Separation between vCPUs and performance of KVM VMs

The web is filled with “performance tests” that show the performance of a virtualized system versus the bare-metal system.

I made this test to get an idea of the impact of high CPU usage on one guest on the other guests of an hypervisor (in this case, KVM). Especially when the host is not overloaded/overcommitted.

For this very simple test, I used ;

  • A KVM based hypervisor, with 2 Intel Xeon E5-2650-v2 CPUs, 16 cores each,
    Total 32 cores, 32 vCPU you can give to guests.
  • One VM (guest) is windows 2012, 2 cpu with 8 cores (16 vCPUs)
  • One VM (guest) is CentoS6.7, assigned to 2 cpu with 4 cores (8 vCPUs)

I wanted to get an hypervisor that is roughly twice more powerful than the guests, and put it in a situation where it should be able to completely separate the CPU usage of guests.

Before my actual “separation” test, I wanted to make one of those boring “virtual vs bare metal” tests. I used a completely idle hypervisor, and benchmarked a single CPU with sysbench. I then did the same on a idle CentOS 6.7 guest, running as the only VM on this idle host. The vCPU of the guest turns out to be 0,67% slower than the CPU of the hosts. The point here is to show that, unsurprisingly, there is very little difference between the CPU performance of the guest and the host when the hypervisor is idle.

The test

I heavily loaded the CPUs of the Windows guest, remember it’s been assigned to 50% of the CPU power of the host/hypervisor. I’m using something that only uses CPUs and RAM (Seti@Home). Windows and the hypervisor confirm that this machine now runs at 100% CPU ( on 16 cores ) with close to no IO at all.

Then, on the other guest (CentOS6.7), I made a “sysbench” on a single CPU  (multi-thread=1) – remember this host is assigned to a maximum of 25% of the cores of the host, and that the remaining 25% of the cores are not assigned at all. Basically, the host is roughly 50% idle.

  • Sysbench on a single vCPU on Linux, when SETI@Home is off (0% CPU) on the Windows VM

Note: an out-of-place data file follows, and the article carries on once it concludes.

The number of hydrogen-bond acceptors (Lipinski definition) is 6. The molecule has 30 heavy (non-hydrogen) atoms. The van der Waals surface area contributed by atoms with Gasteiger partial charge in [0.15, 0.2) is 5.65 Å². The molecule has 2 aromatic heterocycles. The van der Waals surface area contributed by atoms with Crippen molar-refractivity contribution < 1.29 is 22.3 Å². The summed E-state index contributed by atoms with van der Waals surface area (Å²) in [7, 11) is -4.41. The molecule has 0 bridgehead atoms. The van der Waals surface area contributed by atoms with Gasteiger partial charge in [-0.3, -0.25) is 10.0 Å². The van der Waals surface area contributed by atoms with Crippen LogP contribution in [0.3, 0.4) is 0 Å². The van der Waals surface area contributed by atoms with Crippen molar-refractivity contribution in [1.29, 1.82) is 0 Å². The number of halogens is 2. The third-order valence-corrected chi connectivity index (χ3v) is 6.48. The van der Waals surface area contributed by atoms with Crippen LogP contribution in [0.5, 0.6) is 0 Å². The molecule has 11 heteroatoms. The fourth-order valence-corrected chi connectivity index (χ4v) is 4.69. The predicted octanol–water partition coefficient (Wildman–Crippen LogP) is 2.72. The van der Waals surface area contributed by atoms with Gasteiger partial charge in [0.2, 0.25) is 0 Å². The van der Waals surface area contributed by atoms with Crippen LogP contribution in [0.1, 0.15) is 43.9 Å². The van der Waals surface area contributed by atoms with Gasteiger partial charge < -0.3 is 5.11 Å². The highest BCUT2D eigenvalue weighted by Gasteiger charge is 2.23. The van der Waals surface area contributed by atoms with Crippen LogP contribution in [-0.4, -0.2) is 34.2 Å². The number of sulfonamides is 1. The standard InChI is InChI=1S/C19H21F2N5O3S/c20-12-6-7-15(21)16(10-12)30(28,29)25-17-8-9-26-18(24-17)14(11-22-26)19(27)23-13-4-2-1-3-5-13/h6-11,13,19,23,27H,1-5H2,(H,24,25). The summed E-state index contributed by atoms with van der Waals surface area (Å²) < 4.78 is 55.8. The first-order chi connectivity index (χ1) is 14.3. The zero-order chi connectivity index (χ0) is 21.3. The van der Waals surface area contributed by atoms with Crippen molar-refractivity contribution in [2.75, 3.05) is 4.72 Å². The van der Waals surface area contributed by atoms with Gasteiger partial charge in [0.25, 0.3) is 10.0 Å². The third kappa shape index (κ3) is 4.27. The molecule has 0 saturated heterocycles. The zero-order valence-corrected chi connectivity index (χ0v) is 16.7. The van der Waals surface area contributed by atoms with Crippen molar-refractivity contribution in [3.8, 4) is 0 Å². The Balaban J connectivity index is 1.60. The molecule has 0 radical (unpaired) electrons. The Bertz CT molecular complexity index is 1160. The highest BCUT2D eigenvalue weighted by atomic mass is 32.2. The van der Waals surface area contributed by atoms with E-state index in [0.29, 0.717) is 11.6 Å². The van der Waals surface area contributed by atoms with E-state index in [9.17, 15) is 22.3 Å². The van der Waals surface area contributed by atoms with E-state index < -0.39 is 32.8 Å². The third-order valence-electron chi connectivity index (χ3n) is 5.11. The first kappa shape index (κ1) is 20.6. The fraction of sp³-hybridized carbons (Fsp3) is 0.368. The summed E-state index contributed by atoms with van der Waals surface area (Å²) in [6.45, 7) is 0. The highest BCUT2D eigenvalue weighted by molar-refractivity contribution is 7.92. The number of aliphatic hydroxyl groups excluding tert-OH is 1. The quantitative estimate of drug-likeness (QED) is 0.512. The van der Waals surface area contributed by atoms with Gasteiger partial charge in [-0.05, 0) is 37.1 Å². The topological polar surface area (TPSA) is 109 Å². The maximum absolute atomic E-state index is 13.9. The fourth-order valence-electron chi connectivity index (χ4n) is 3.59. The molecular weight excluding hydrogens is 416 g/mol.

• Sysbench on a single vCPU Linux, when SETI@Home is activated and using 100% CPU (on 16 vCPUs) on the windows VM
  • My results show an important impact of the “100% CPU guest” (50% cpu host) on the vCPU speed available for the other hosts: the CPU of the Linux guest gets 6.75% slower when the other guest is using CPU power, and this number is steady and always reproductible

Then, I’ve assigned 16 vCPU to the linux machine, so the new test is ;

  1. SETI@HOME on Windows using 100% of 16 vCPUs (32 cores total on the host).
  2. Sysbench with multi-thread 16, using 100% of 16 vCPU too.
  3. Basically the system is split in two ; each guest is running at 100% CPU, each guest is using 50% of the cores of the host, and I’ll compare the speed of linux with and without the windows host running.

This time, performance is degraded by 12% on the linux guest linux when SETI@home is activated on the windows guest.

Conclusion

These results came a bit as a surprise to me ; first of all I wasn’t expecting a 7% performance drop on the vCPU power when only half of the cores of the hypervisor are in use. I was expecting less, more like a few percents.

On the other hand, I’m surprised that when the host is used at maximum capacity, the “permeability” between guest remains acceptable ( 12% slower ). This time, the hypervisor has no remaining power at all !

Of course, performance must also be degraded on the windows guest, but I wanted to have a view on the “remaining cpu power”. Basically, if you intend to have very busy servers, two single cores bare metal boxes would perform at least 12% faster than a dual core hypervisor with these two guests virtualized on it.

I know this is a very simple test, but surprisingly very few people seem to be interested in the impact of one guest on another. It would also be nice to make these tests on VMWare or XEN – they were done with KVM.

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